A Tree Constraints Plan (TCP) shows the below-ground constraints represented by the Root Protection Areas (RPAs) and any above-ground constraints which might arise from the following:
- The current and ultimate height and spread of the tree; and
- Species characteristics, including evergreen or deciduous, density of foliage, and factors such as susceptibility to honeydew drip, branch drop, fruit fall, etc.
In order to avoid damage to the roots or rooting environment of retained trees, our consultants will plot the RPA around category A and B trees as necessary to illustrate potential constraints to the proposed development.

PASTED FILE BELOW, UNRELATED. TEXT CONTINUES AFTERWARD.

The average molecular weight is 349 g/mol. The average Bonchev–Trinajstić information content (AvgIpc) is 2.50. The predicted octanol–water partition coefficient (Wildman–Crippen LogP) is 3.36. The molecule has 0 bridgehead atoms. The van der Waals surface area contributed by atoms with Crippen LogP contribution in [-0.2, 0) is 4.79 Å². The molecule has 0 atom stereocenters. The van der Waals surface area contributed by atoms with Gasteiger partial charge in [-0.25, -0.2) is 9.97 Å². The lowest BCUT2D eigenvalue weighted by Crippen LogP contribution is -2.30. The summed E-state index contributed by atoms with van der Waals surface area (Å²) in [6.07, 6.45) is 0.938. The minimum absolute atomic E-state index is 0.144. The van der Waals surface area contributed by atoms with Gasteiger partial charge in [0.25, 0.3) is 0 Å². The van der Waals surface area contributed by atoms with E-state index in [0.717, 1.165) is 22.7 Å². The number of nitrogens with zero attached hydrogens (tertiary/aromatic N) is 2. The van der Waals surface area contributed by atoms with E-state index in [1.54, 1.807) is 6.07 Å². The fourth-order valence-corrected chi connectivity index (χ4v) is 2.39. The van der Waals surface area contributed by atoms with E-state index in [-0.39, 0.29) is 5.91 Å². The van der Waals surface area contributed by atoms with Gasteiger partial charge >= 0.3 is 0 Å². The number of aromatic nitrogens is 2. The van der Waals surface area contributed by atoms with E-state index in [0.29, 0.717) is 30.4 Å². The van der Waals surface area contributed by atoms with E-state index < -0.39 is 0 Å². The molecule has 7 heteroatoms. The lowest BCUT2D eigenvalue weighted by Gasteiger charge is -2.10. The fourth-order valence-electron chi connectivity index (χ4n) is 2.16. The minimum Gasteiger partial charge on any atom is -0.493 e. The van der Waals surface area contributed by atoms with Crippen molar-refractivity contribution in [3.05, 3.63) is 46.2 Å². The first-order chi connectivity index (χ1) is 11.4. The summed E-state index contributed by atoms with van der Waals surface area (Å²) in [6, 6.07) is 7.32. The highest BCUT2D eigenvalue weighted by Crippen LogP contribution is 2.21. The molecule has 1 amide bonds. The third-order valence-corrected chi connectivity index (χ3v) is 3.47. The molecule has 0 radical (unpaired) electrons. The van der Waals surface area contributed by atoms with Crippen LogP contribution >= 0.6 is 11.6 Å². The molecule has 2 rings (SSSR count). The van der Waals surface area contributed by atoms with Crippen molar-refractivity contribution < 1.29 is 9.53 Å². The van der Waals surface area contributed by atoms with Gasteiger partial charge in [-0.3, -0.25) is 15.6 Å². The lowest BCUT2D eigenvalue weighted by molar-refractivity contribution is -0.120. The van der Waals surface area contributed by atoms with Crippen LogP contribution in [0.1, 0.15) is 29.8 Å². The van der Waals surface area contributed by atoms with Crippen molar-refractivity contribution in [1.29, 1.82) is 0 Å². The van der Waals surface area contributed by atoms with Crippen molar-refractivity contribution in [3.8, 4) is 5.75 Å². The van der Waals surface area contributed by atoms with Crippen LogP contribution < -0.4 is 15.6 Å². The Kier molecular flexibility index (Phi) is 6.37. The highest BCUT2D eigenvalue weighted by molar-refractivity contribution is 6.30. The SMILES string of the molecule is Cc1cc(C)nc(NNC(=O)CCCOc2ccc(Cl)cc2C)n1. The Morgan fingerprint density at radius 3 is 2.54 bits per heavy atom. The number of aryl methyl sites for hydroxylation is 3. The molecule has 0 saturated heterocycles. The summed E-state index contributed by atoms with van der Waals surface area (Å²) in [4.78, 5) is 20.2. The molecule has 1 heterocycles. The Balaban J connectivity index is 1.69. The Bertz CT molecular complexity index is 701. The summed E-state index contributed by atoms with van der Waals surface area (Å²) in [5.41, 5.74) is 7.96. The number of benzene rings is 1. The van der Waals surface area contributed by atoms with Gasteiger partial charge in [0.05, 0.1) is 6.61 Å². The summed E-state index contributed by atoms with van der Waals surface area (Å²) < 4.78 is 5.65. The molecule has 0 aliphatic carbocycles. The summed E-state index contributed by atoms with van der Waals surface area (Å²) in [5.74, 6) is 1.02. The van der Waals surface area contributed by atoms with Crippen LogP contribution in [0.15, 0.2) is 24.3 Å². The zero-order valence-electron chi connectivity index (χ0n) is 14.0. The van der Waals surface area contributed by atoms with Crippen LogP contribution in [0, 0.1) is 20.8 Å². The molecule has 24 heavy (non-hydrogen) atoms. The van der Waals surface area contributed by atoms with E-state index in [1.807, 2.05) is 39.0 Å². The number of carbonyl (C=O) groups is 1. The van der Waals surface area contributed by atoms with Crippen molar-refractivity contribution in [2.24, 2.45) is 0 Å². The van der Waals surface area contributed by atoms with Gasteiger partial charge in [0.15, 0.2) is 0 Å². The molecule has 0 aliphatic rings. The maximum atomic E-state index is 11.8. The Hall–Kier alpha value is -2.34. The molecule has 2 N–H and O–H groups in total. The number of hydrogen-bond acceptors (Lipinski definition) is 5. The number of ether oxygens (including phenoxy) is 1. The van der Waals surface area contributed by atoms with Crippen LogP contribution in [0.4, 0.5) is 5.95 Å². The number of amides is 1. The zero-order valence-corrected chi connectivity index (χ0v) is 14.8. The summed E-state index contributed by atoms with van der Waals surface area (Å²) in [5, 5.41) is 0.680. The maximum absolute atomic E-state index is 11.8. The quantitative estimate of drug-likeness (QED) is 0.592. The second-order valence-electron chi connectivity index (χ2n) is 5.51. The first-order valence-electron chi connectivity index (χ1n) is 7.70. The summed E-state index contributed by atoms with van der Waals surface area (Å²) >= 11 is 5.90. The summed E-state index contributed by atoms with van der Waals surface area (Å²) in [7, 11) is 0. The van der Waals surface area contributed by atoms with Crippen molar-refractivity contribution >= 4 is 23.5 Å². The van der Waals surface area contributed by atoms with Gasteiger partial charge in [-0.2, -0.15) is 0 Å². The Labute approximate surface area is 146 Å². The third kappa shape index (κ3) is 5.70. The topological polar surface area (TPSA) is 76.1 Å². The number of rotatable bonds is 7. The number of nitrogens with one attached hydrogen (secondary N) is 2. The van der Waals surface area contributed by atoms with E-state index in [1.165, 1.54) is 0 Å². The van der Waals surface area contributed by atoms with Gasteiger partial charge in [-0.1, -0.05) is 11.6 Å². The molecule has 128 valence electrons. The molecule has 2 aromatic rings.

The RPA for each tree will initially be plotted as a circle with the tree stem at the centre. Where pre-existing site conditions or other factors indicate that rooting has occurred asymmetrically, a polygon of equivalent area will be plotted.
Our TCP will indicate the potential direct obstruction of sunlight by the trees on the site. The current and ultimate height and spread of the tree and species characteristics can significantly affect potential land use or living conditions, including the effect of the tree on daylight and sunlight. Whilst either shade or sunlight might be desirable, depending on the potential use of the area affected, the design should avoid unreasonable obstruction of sunlight.